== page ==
December 23, 2015

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For example, the 2013 Rotherham report blew the lid off the long-running scandal in England of Muslim pimps organizing the gang rape of underage English girls. The only thing new about Rotherham, though, was that it was the first government entity to publish an official report on the subject. Therefore, after various immigration-related disasters, I often air out my dusty suggestion that America needs a National Immigration Safety and Quality Board modeled upon the National Transportation Safety Board that issues reports on the causes of air crashes.

Second, reporters like making use of lawsuits that generate depositions. This means that lawsuits are valuable in generating news. At present, there are almost never any lawsuits over immigration decisions, so there is very little coverage of the subject. It just doesn”€™t come up.

A subtle lesson of the current movie Spotlight about the huge gay-priest scandal in Boston is that much of what appeared to be the work of dogged reporters was actually prepackaged for them by plaintiffs”€™ attorneys. While the movie nominally celebrates the work of Boston Globe journalists, the plot makes clear that they were actually being led along by the lawyer played in the movie by Stanley Tucci. This shouldn”€™t be surprising: Officers of the court have powers that reporters don”€™t, most notably to put witnesses under oath and threaten them with prison if they commit perjury.

Lawyers prefer to sue deep pockets, which is one reason why immigration scandals so seldom get off the ground: There’s nobody worth suing. The immigrants are usually broke, and there’s no tradition in the U.S. of suing the government for bad immigration vetting. “€œWrongful immigration”€ could be a very useful legal concept, but it’s not one that exists at present.

For example, it appears likely that the Tsarnaev family of Boston bombing notoriety was in the United States because their Uncle Ruslan had once been the son-in-law of former CIA Kabul station chief Graham Fuller. Is that the kind of thing that victims”€™ families ought to be able to sue over? At present, that doesn”€™t seem to have occurred to anybody.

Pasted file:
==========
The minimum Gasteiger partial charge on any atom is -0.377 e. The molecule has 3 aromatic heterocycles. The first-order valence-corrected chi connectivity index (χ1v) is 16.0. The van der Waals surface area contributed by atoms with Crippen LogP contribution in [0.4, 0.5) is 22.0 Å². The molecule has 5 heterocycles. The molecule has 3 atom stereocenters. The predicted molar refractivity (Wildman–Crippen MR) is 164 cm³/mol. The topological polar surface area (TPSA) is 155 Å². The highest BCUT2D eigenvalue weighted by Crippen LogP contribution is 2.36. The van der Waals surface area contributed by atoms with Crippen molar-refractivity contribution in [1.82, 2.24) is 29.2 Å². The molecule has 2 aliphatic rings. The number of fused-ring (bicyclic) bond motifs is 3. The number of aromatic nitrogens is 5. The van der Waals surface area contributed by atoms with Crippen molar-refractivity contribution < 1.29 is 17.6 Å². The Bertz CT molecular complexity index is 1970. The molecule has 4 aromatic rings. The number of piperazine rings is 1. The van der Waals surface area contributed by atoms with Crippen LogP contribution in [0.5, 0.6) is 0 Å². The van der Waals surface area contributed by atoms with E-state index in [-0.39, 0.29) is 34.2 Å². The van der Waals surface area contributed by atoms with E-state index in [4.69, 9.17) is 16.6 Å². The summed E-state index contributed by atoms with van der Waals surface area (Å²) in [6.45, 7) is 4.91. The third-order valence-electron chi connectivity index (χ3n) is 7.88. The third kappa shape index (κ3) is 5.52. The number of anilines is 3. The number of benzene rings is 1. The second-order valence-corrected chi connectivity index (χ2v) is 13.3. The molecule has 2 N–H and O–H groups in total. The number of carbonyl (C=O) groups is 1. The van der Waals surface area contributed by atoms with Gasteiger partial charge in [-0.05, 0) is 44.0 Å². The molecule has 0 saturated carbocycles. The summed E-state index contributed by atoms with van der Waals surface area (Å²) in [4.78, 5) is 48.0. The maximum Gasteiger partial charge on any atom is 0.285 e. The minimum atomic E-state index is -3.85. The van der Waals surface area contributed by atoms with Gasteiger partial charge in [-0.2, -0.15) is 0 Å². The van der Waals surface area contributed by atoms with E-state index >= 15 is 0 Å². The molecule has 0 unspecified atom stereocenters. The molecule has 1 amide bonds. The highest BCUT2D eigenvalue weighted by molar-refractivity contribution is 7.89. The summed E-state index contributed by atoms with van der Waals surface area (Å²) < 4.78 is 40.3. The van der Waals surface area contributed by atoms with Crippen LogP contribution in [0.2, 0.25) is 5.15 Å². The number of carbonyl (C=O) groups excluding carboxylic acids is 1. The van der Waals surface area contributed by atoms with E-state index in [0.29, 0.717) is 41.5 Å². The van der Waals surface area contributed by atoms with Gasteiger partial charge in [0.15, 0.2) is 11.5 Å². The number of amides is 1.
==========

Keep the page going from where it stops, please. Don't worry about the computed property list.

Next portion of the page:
Likewise, three weeks after the San Bernardino massacre, there is no evidence yet that any of the victims”€™ families are going to be able to sue anybody for admitting Machine Gun Mom Tashfeen Malik into the country.

But in the future this kind of lawsuit might seem obvious to us, just as big lawsuits against archdioceses or cigarette companies weren”€™t much of a thing in the past, but now are.

A major roadblock to filing public lawsuits over tortious immigration decisions is the doctrine of federal sovereign immunity: You only get to sue the feds if the feds decide to let you. So that’s another reason for immigration insurance”€”suing insurance companies is an American pastime.

Immigration insurance may sound like a wacky idea at the moment, but it actually could appeal to multiple politically powerful interest groups, such as insurance companies looking for a new market and trial lawyers looking for new reasons to sue insurance companies. Giving the backbone of Democratic donors”€”the trial lawyers“€”a financial incentive to dig up and publicize dirt on immigration would be political jujitsu of the highest order.


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